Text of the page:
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Published on November 10, 2020

female doctor wearing face shield and mask

Caring for COVID-19: What Doctors Say

Avera’s hospitalists have been fighting on the front lines of the pandemic since March. In the following Q&A, Mohammad Ahmed, MD; Sanya Kayani, MD; Muhammad Khan, MD; Anata Subedi, MD; and Tejaswini Vasamsetty, MD, share their perspective on what it’s been like to care for COVID-19 patients in the hospital.

What has your experience been like?

Dr. Ahmed: It’s been a challenge, and it’s been a roller coaster — both in terms of the medical aspect of things and the emotional aspect of things. Our patients struggle with isolation and they are fearful because they know so many people are dying from COVID-19. At the same time, we have to stay up-to-date on research.

Dr. Khan: In the hospital, we’re dealing with patients who are very, very sick, which means we are confronting a lot of end-of-life situations — and it’s not just the elderly. We’re caring for people in their 20s and 30s in the prime of their lives. That’s one thing that weighs on you a lot.

Dr. Kayani: There are times when you want to run straight into a patient's room — when there's a rapid response or a code or you want to check in and speak with a patient in person. No matter the situation, you have to pause, gown up, glove up, make sure your mask is secure before you go in.

And then you see the patients getting lonely and frustrated, and you feel for them because if you were in their shoes you'd want your spouse there; you wouldn't want to be sitting all day alone in a room, especially when thinking depressing or gloomy thoughts. I want to be there for patients and go into rooms without a second thought, but you can't. If you’re exposed, you won't just affect yourself but everyone else around you. You have to be more careful and more judicious, and you have to check yourself twice before going back into ask a follow-up question. That’s been difficult.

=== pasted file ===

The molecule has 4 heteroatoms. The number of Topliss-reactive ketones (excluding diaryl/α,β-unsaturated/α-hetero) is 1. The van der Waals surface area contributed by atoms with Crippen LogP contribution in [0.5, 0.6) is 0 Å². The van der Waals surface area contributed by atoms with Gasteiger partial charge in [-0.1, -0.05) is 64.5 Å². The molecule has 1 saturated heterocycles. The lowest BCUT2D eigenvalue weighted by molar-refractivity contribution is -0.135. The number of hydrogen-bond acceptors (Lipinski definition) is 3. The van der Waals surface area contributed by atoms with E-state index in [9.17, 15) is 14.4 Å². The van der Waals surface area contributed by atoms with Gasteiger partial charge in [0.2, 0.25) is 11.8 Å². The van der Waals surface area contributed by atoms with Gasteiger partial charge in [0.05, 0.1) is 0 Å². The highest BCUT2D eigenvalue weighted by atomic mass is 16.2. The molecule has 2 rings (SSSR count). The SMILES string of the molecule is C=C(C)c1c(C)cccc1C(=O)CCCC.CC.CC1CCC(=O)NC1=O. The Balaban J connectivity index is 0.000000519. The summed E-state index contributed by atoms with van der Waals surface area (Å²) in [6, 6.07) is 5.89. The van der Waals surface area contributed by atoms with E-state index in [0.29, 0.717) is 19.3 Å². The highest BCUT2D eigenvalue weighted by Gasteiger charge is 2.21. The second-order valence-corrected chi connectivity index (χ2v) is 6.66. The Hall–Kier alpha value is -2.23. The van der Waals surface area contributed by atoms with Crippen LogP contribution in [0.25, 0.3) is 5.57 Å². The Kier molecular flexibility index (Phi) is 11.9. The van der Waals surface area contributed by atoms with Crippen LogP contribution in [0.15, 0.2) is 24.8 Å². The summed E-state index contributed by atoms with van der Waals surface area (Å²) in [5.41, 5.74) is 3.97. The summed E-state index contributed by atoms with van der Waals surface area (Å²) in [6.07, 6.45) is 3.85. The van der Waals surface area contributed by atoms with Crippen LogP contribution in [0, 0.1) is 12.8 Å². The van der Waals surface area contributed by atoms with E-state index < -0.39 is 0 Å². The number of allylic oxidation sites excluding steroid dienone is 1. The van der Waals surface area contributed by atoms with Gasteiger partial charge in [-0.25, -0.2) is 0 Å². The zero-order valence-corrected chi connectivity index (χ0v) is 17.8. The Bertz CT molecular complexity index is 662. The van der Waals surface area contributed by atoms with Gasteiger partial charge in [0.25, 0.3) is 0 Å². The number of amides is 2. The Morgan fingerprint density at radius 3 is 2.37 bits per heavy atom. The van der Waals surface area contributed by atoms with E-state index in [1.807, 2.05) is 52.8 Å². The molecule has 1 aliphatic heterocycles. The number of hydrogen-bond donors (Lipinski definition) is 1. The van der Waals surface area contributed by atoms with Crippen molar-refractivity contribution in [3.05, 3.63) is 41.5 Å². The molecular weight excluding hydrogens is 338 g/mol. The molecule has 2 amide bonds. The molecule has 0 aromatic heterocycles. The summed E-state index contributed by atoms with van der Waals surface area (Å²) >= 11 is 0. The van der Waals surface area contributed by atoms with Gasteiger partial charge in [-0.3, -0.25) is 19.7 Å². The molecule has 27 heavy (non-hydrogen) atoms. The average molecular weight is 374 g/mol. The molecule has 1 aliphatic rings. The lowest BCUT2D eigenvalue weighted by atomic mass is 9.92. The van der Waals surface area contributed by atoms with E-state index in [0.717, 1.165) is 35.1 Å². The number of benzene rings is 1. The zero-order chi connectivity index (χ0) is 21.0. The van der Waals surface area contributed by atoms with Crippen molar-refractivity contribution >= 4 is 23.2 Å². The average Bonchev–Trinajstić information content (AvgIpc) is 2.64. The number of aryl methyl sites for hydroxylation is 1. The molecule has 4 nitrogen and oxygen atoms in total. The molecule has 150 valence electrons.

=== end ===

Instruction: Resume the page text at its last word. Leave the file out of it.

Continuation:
Dr. Vasamsetty: Perhaps we were thrown into caring for COVID-19 patients more directly than other physicians, but their work has been incredibly valuable — the adjustments they've made to their practices to care for patients and keep them out of the hospital have been important. And they've stepped forward and volunteered to train and be back up. Everyone's banded together well. I work in the transfer center, and I'm amazed at the number of hospitalizations out in the system. It's commendable to see the work all the facilities have done to be able to care for patients locally.

How have you found balance? How are you taking care of yourself physically, emotionally, spiritually?

Dr. Kayani: For me, it’s not so much about finding balance outside of the hospital, but more so finding balance inside the hospital. It’s having the mindset of this is where life is at — I do have to wear a mask and a shield into every room; I have to be more cautious than I normally would. What's really helpful in keeping myself mentally in a good space is I'm very blessed to be working with colleagues who are very wonderful people; they're very supportive, very friendly. Everybody seems to have this community spirit, and they're cheerful, willing to put in the work and extra effort. They don't complain, they don't get negative, they don't get down or depressed. I think that's what's really helped me get through this.

Dr. Khan: The biggest thing, the biggest support system, is having partners. We take turns rotating through the COVID-19 team, so back-up is always there. And the nursing staff stands right beside us. Everyone is willing to share the workload and help out whenever and however they can. There’s a lot of peace of mind in knowing that the system is standing by your side, providing appropriate PPE for providers and staff.

What do you wish our patients and communities understood about COVID-19?

Dr. Vasamsetty: When we first started seeing the numbers rapidly rising, we were scared and trying to adjust as much as we can. We’ve gotten more comfortable with it now that we’ve learned more about how to manage these patients. I think sometimes people, particularly in the community, forget that COVID-19 hasn’t stopped being dangerous. We are more comfortable with it now that we’ve been taking care of patients for months, but COVID-19 puts patients in the hospital; it puts patients in the ICU and that hasn’t changed.

Dr. Subedi: Even when we do get a vaccine, a mask is still going to be very important in protecting ourselves and our families. Prevention is key, still, for everyone. Just because we have come a long way does not mean that we’re not dealing with complications, that patients aren’t dying. Continue to be vigilant about wearing a mask, not just for your protection, but for those around you. And trust the medical community because we are blessed to have scientific experts and good resources here.

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